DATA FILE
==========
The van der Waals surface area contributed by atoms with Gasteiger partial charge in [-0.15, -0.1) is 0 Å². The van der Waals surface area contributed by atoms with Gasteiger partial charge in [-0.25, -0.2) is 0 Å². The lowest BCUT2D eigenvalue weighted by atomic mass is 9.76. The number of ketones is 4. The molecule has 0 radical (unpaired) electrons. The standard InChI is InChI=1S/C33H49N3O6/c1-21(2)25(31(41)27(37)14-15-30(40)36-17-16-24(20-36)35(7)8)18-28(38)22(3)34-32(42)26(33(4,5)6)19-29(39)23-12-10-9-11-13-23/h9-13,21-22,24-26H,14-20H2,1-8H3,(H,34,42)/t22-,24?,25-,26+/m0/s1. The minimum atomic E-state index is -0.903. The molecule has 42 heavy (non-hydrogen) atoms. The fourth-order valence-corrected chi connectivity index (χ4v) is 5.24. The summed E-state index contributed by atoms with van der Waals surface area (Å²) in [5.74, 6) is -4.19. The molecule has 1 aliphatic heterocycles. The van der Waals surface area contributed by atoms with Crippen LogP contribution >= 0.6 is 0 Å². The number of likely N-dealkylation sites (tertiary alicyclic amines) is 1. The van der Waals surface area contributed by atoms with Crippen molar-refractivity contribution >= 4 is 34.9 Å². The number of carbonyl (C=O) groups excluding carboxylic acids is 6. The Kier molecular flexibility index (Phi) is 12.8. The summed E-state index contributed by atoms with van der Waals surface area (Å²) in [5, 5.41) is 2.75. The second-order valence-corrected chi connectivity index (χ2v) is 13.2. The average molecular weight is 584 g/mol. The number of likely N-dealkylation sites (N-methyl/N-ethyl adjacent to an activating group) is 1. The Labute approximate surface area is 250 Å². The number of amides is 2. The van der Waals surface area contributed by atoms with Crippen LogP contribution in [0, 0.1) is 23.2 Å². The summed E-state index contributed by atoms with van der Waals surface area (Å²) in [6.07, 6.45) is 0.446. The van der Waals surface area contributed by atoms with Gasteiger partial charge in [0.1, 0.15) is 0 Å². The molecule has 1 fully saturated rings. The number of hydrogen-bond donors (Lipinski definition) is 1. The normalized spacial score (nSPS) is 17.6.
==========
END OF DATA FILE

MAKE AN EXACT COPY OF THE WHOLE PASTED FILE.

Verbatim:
The van der Waals surface area contributed by atoms with Gasteiger partial charge in [-0.15, -0.1) is 0 Å². The van der Waals surface area contributed by atoms with Gasteiger partial charge in [-0.25, -0.2) is 0 Å². The lowest BCUT2D eigenvalue weighted by atomic mass is 9.76. The number of ketones is 4. The molecule has 0 radical (unpaired) electrons. The standard InChI is InChI=1S/C33H49N3O6/c1-21(2)25(31(41)27(37)14-15-30(40)36-17-16-24(20-36)35(7)8)18-28(38)22(3)34-32(42)26(33(4,5)6)19-29(39)23-12-10-9-11-13-23/h9-13,21-22,24-26H,14-20H2,1-8H3,(H,34,42)/t22-,24?,25-,26+/m0/s1. The minimum atomic E-state index is -0.903. The molecule has 42 heavy (non-hydrogen) atoms. The fourth-order valence-corrected chi connectivity index (χ4v) is 5.24. The summed E-state index contributed by atoms with van der Waals surface area (Å²) in [5.74, 6) is -4.19. The molecule has 1 aliphatic heterocycles. The van der Waals surface area contributed by atoms with Crippen LogP contribution >= 0.6 is 0 Å². The number of likely N-dealkylation sites (tertiary alicyclic amines) is 1. The van der Waals surface area contributed by atoms with Crippen molar-refractivity contribution >= 4 is 34.9 Å². The number of carbonyl (C=O) groups excluding carboxylic acids is 6. The Kier molecular flexibility index (Phi) is 12.8. The summed E-state index contributed by atoms with van der Waals surface area (Å²) in [5, 5.41) is 2.75. The second-order valence-corrected chi connectivity index (χ2v) is 13.2. The average molecular weight is 584 g/mol. The number of likely N-dealkylation sites (N-methyl/N-ethyl adjacent to an activating group) is 1. The Labute approximate surface area is 250 Å². The number of amides is 2. The van der Waals surface area contributed by atoms with Crippen LogP contribution in [0, 0.1) is 23.2 Å². The summed E-state index contributed by atoms with van der Waals surface area (Å²) in [6.07, 6.45) is 0.446. The van der Waals surface area contributed by atoms with Gasteiger partial charge in [0.1, 0.15) is 0 Å². The molecule has 1 fully saturated rings. The number of hydrogen-bond donors (Lipinski definition) is 1. The normalized spacial score (nSPS) is 17.6.